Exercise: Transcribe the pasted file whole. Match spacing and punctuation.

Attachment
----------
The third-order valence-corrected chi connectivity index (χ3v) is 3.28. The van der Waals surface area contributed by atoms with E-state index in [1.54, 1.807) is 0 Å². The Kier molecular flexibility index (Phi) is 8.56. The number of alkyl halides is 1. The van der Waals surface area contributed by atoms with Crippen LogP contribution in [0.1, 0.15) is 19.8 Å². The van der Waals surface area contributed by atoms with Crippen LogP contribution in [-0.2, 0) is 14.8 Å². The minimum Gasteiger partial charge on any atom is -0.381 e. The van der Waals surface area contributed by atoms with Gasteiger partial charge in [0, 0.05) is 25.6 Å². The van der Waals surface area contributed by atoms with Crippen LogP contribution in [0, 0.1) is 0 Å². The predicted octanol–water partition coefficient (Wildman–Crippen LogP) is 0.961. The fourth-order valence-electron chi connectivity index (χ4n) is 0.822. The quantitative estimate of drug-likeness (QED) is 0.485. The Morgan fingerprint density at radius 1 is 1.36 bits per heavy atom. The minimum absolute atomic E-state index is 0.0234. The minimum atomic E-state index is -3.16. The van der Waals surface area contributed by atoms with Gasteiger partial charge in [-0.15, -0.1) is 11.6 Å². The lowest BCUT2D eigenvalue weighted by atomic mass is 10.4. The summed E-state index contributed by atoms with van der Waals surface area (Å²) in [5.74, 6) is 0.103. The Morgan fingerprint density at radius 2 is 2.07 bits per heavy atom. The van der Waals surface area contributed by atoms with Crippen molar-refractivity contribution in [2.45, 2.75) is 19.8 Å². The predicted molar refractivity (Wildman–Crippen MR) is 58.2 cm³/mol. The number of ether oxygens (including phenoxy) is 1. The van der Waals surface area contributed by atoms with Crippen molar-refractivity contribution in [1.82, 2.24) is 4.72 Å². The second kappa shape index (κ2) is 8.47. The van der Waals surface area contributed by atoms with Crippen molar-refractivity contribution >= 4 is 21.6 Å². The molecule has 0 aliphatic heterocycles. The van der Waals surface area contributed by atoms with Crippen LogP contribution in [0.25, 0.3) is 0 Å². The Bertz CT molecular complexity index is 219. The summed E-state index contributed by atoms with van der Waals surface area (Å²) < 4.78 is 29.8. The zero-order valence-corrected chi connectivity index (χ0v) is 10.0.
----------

The third-order valence-corrected chi connectivity index (χ3v) is 3.28. The van der Waals surface area contributed by atoms with E-state index in [1.54, 1.807) is 0 Å². The Kier molecular flexibility index (Phi) is 8.56. The number of alkyl halides is 1. The van der Waals surface area contributed by atoms with Crippen LogP contribution in [0.1, 0.15) is 19.8 Å². The van der Waals surface area contributed by atoms with Crippen LogP contribution in [-0.2, 0) is 14.8 Å². The minimum Gasteiger partial charge on any atom is -0.381 e. The van der Waals surface area contributed by atoms with Gasteiger partial charge in [0, 0.05) is 25.6 Å². The van der Waals surface area contributed by atoms with Crippen LogP contribution in [0, 0.1) is 0 Å². The predicted octanol–water partition coefficient (Wildman–Crippen LogP) is 0.961. The fourth-order valence-electron chi connectivity index (χ4n) is 0.822. The quantitative estimate of drug-likeness (QED) is 0.485. The Morgan fingerprint density at radius 1 is 1.36 bits per heavy atom. The minimum absolute atomic E-state index is 0.0234. The minimum atomic E-state index is -3.16. The van der Waals surface area contributed by atoms with Gasteiger partial charge in [-0.15, -0.1) is 11.6 Å². The lowest BCUT2D eigenvalue weighted by atomic mass is 10.4. The summed E-state index contributed by atoms with van der Waals surface area (Å²) in [5.74, 6) is 0.103. The Morgan fingerprint density at radius 2 is 2.07 bits per heavy atom. The van der Waals surface area contributed by atoms with Crippen molar-refractivity contribution in [2.45, 2.75) is 19.8 Å². The predicted molar refractivity (Wildman–Crippen MR) is 58.2 cm³/mol. The number of ether oxygens (including phenoxy) is 1. The van der Waals surface area contributed by atoms with Crippen molar-refractivity contribution in [1.82, 2.24) is 4.72 Å². The second kappa shape index (κ2) is 8.47. The van der Waals surface area contributed by atoms with Crippen molar-refractivity contribution >= 4 is 21.6 Å². The molecule has 0 aliphatic heterocycles. The van der Waals surface area contributed by atoms with Crippen LogP contribution in [0.25, 0.3) is 0 Å². The Bertz CT molecular complexity index is 219. The summed E-state index contributed by atoms with van der Waals surface area (Å²) < 4.78 is 29.8. The zero-order valence-corrected chi connectivity index (χ0v) is 10.0.